Evangeline Holland

Sweeping Drama ⚜ Larger than Life History ⚜ Exquisite Romance ⚜ Diverse Perspectives

Archive for the ‘Books’ Category

May 24th, 2016 by Evangeline Holland

On After You’ve Gone

After You've Gone: A Short Story from Fall of Poppies: Stories of Love and the Great War

My story, in ebook form

This post is a week late, seeing as how my short story was released in ebook format last Tuesday. Nevertheless, I am excited and still thrilled by being able to see this story in particular sitting on bookshelves and available for individual purchase.

When Heather Webb tapped me for this anthology, my brain immediately raced towards possible plots. I wrote and tossed out a number of ideas–especially since I was learning, painfully, how to write short–until I realized what I wanted to do: honor my unknown ancestors who served in WWI.

It’s a long story, but I know little of my family history beyond my paternal grandmother and maternal grandmother. My mom’s dad died before I could meet him with any kind of awareness (I was around him as a baby), and I met my dad’s (estranged) father as he was dying of kidney disease. So history and historical fiction for me is an attempt to find a background of some sort, to imagine what these nameless, faceless relatives might have experienced over the course of the twentieth century.

As a result, when I sat down to write my contribution to Fall of Poppies, I didn’t want to write about upper crust Brits, but about people who might have been in my family or connected to them.

It was still difficult to write, haha. But I was never more satisfied with a piece of writing than when I sent off After You’ve Gone to my editor at HarperCollins.

I hope all who’ve purchased it or the full length anthology will read it with enjoyment. Stay tuned for an annotated post where I explain the historical details in the story.

FALL OF POPPIES: HarperCollins | Indiebound | Amazon | Powell’s | B & N

AFTER YOU’VE GONE: Amazon | Nook | Kobo | iBooks

August 6th, 2015 by Evangeline Holland

COVER REVEAL: Fall of Poppies: Stories of Love and the Great War

At long last, I am able to share the cover for Fall of Poppies: Stories of Love and the Great War!

Image Map

 

Buy NowHarperCollins | Indiebound | Amazon | Powell’s | B & N | iBooks | Add to your Goodreads shelf

Top voices in historical fiction deliver an intensely moving collection of short stories about loss, longing, and hope in the aftermath of World War I—featuring bestselling authors such as Hazel Gaynor, Jennifer Robson, Beatriz Williams, and Lauren Willig and edited by Heather Webb.

A squadron commander searches for meaning in the tattered photo of a girl he’s never met…

A Belgian rebel hides from the world, only to find herself nursing the enemy…

A young airman marries a stranger to save her honor—and prays to survive long enough to love her…

The peace treaty signed on November 11, 1918, may herald the end of the Great War but for its survivors, the smoke is only beginning to clear. Picking up the pieces of shattered lives will take courage, resilience, and trust.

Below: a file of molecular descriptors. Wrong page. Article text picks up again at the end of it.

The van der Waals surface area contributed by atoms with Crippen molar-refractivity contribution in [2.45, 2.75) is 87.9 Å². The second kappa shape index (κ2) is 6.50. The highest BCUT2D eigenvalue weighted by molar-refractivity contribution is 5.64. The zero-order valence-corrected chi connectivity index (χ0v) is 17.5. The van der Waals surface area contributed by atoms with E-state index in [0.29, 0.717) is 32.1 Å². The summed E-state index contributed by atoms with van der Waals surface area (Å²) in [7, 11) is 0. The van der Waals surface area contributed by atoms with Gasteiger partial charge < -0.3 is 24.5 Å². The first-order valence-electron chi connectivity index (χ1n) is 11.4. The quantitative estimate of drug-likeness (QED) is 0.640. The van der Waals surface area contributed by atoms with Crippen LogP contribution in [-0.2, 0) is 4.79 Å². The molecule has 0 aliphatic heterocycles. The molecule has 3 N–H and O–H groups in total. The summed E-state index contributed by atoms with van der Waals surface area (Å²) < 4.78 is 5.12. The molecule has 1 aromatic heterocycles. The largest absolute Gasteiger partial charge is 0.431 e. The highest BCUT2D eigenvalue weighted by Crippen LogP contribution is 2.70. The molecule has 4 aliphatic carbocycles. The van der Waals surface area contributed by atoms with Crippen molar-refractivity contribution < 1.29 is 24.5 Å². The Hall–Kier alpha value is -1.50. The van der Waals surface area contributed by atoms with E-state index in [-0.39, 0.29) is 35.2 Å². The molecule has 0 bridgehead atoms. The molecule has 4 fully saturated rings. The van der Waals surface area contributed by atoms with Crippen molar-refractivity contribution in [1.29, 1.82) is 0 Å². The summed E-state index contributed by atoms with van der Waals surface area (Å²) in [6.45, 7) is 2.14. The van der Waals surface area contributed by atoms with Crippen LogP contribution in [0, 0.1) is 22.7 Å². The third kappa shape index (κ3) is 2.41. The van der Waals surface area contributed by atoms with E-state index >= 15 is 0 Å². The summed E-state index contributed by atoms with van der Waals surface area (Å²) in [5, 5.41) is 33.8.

Within crumbled city walls and scarred souls, war’s echoes linger. But when the fighting ceases, renewal begins…and hope takes root in a fall of poppies.

Read an excerpt of my contribution, After You’ve Gone, on my website!

Visit my fellow authors: Heather Webb, Hazel Gaynor, Beatriz Williams, Jennifer Robson, Jessica Brockmole, Kate Kerrigan, Lauren Willig, and Marci Jefferson

October 24th, 2014 by Evangeline Holland

On Reviews

Halegate, on top of other instances of incredibly immature overreactions to book blogging, review blogs, and book reviews, has created (or perhaps revealed) fragments in the online book reading & writing community. Better scribes than I have gone through Halegate with a fine-toothed comb, so I don’t feel the need to add my voice to the fray.

I’ve been online since 1998, when my mom brought a computer home from work and we gathered around the screen to watch it boot up America Online. From day one I discovered the internet could bring me closer to people who shared my interests. Back in the late 90s, all of the stuff that is now considered mainstream/pop culture/”cool” (e.g. how proudly many are to latch onto the Nerd label) was not. I was the weird one amongst my circle–the band geek and cheerleader/track runner, the girl who was equally nuts over Buffy the Vampire Slayer and mainstream family sitcoms like Boy Meets World and Sister, Sister, who eagerly taped the latest hip-hop songs and bubblegum pop from the radio, who was equally comfortable sitting alone with a stack of books and, well, pulling pranks and other teenage exploits. But on the internet, I could be all of these things at one time.

As a result, I’ve always viewed reviews as an extension of fandom (so to speak). You don’t rant or rave about things you don’t give a crap about. You don’t engage with the text–or TV show or musician or movie–and are eager to initiate conversation about it unless you care deeply about the product.

From the standpoint of a creator, I won’t lie and say I don’t think 1 and 2-star reviews suck. I don’t go out to read my reviews because I don’t need that in my headspace, but when I do see a 2 star review, I’m that monster going “Grr Argh” over the Mutant Enemy logo. Oddly enough, I was more floored by a 1 star review of my non-fiction than a 1-star review of my fiction. I guess it’s because non-fiction feels like it comes directly from my intelligence, whereas fiction is an emotional/creative outpouring that I leave behind once I’ve completed the book.

So to wrap this up: Reviews are for readers, not because they want the freedom to tell you how much you suck and you need to stop writing, but because this is how they engage with their reading and their corner of the book-reading community. Rampage against reviews and reviewers and you kill the community. That definitely makes me Grr Argh.